Meet author Jayme H. Mansfield
Loosening the reins and leaning into a creative life—that’s Jayme Mansfield’s sweet spot as an author, artist, and educator. Speaking at book clubs and interest groups, hosting writing and art retreats, and instructing others in their artistic pursuits is the icing on the cake. The transformative power of art and faith are common threads in her award-winning historical and contemporary novels, Chasing the Butterfly, RUSH, and Seasoned. Her new literary suspense, Portrait of Deceit, promises the same.
Tell us about your newest book.
When an anonymous collector approaches the Richard Museum in Washington, DC, with a possible Modigliani portrait, art authentication expert Olivia Danford is called in. Her talents investigating pieces for museums, universities, and private collectors provide a retreat from a past she’d rather forget. But the chemical analysis and mysterious provenance of The Girl in White reveal much more than what lies beneath the layers of paint. Olivia is drawn back into her past, where she must decide if a half-truth is still a whole lie . . . and if a lie eventually reveals the truth.
What inspired you to write Portrait of Deceit?
Portrait of Deceit was a patient story—steadily growing over the course of several years, nourished by a unique friendship with a shared love for art, sprinkled with story-related travel and solid research, and soaked with imagination. The story seed for Portrait of Deceit landed on fertile ground when I heard Dr. Colette Loll, founder of Art Fraud Insights, lecture in Colorado about art forgery. I listened to her share about notorious art forgers and her unique specialization to investigate, prevent, and educate about these prolific criminal entrepreneurs. I was captivated—so much that I introduced myself to Colette after the presentation, told her I was a fiction writer and was already composing a story in my head and suggested we could talk further. Two years later, with her business card coaxing me from my bulletin board next to my writing desk, I picked up the phone and called. The initial discussion confirmed that Colette is not only passionate about her work, but the crème de la crème in the world of art fraud . . . on the good side that is!
How would you describe this book to someone in a 30-second blurb?
Portrait of Deceit, a literary suspense, is an entanglement of truth and deceit. It is steeped in art history and the intriguing world of art forgery. It is literary in that the language is sensory and emotive—taking the reader on an intimate and introspective journey with the protagonist. It is suspenseful in that there is much at stake to decipher truth from lies, fact from fiction, and what really lies beneath the layers of the paint.
What genre do you focus on?
I write in a few different genres—historical, contemporary, and suspense. However, each book contains elements of art, faith, and history and are written with a literary flair. I am driven more by the story seed than a specific genre, although I’m enamored by characters of old and am a sucker for doing deep research whatever the topic may be.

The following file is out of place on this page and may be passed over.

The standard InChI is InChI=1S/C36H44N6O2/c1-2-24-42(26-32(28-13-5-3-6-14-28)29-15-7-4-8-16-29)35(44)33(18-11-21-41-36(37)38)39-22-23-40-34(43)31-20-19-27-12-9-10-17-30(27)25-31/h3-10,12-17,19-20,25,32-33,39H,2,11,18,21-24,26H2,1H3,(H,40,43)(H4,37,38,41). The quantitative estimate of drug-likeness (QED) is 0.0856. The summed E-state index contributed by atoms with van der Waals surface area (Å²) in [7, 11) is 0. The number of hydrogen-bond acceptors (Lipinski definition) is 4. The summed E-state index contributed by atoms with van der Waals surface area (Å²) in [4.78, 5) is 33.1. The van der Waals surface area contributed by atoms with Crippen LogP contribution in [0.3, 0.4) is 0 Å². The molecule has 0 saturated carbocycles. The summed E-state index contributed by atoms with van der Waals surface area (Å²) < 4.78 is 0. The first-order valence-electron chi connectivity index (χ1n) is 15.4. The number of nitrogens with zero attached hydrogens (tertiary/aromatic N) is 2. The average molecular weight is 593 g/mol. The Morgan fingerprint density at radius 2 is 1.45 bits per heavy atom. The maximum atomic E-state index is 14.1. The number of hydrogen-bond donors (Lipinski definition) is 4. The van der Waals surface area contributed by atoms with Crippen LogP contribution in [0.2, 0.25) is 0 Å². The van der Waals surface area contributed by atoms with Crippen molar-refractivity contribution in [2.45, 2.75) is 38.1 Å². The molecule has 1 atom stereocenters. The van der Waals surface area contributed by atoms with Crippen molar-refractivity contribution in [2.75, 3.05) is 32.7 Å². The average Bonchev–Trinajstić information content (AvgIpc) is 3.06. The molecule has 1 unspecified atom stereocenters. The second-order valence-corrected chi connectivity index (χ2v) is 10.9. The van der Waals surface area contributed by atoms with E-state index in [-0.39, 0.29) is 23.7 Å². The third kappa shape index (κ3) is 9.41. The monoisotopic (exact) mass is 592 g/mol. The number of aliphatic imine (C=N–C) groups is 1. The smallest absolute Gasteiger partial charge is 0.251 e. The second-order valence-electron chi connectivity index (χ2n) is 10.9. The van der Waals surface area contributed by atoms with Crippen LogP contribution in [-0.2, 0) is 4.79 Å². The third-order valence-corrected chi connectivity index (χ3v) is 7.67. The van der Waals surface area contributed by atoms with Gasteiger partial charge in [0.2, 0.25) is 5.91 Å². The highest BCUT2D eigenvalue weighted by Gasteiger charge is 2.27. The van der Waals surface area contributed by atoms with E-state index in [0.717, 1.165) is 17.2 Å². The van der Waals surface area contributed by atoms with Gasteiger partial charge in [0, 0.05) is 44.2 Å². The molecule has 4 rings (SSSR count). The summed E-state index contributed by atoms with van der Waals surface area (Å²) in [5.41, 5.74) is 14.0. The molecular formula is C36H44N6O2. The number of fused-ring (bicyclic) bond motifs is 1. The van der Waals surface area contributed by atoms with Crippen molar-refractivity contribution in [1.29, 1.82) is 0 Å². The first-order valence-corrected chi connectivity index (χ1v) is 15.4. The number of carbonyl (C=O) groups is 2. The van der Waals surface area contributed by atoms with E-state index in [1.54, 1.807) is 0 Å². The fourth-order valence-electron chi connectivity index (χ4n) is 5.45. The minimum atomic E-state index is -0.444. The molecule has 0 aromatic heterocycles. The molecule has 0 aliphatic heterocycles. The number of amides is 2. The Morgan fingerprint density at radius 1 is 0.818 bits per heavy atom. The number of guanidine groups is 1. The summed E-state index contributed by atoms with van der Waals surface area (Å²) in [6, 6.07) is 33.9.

Why do you write?
I am a storyteller at heart—always have been, even as a child (I had quite an imagination!). Now, as a fiction writer, I find myself writing to encourage others, decipher truth, and make sense of life’s hills and valleys. God continues to nudge (sometimes shove) me to write—with His guidance, I continue on.
Who is your main character, and how did you choose that name?
Olivia Danford is the main protagonist—intelligent, classy, driven, yet vulnerable and fragile. As crazy as it seems, she told me her name as I visualized her at our initial meeting.
What is your work schedule like when you’re writing a book?
I wish I could say I write each day, but I tend to write in long, focused sessions. When I am in the thick of completing a novel, I am all in—the characters, setting, the problems and resolutions are in the forefront of my mind.
What is the hardest part of being an author?
For me, the most difficult part is the consistent time to write all the stories that I want to tell. The good news is I’m at a juncture in my life where some big responsibilities are ending and I plan to shift more effort toward writing.
What’s the best part of your author’s life?
There is something extraordinary about creating story—it is both intrinsically invigorating and healing. God continually works on my heart, mind, and soul as stories evolve. He is my constant companion at my writing desk. Opportunities to share my books with readers, whether in small groups in the comfort of homes or presenting to large audiences, I am in my happy place! The friendships and comradery among book lovers are priceless!
What’s one unusual fact about you?
I have owned and taught art in my private studio for nearly 30 years. The majority of my paintings are big and bold floral abstracts that have earned the description of “being full of joy and hope.” That makes me smile!
Do you have other books? We’d love to know.
Chasing the Butterfly ~ A historical fiction set in Paris and Provence from 1928-1960.
RUSH – A historical fiction based on the true story of my great-great grandmother in the 1893 Oklahoma Land Rush
Seasoned – a tender love story about two octogenarians who accept another chance to love
What are you working on now?
The Lesson ~ A poignant, uplifting, and often humorous story of a group of retired teachers who learned more from each other about love, life, and friendship than could ever be taught in a textbook.
Link to book: (Susan – let me know when you post this. I should have the Amazon link soon.)
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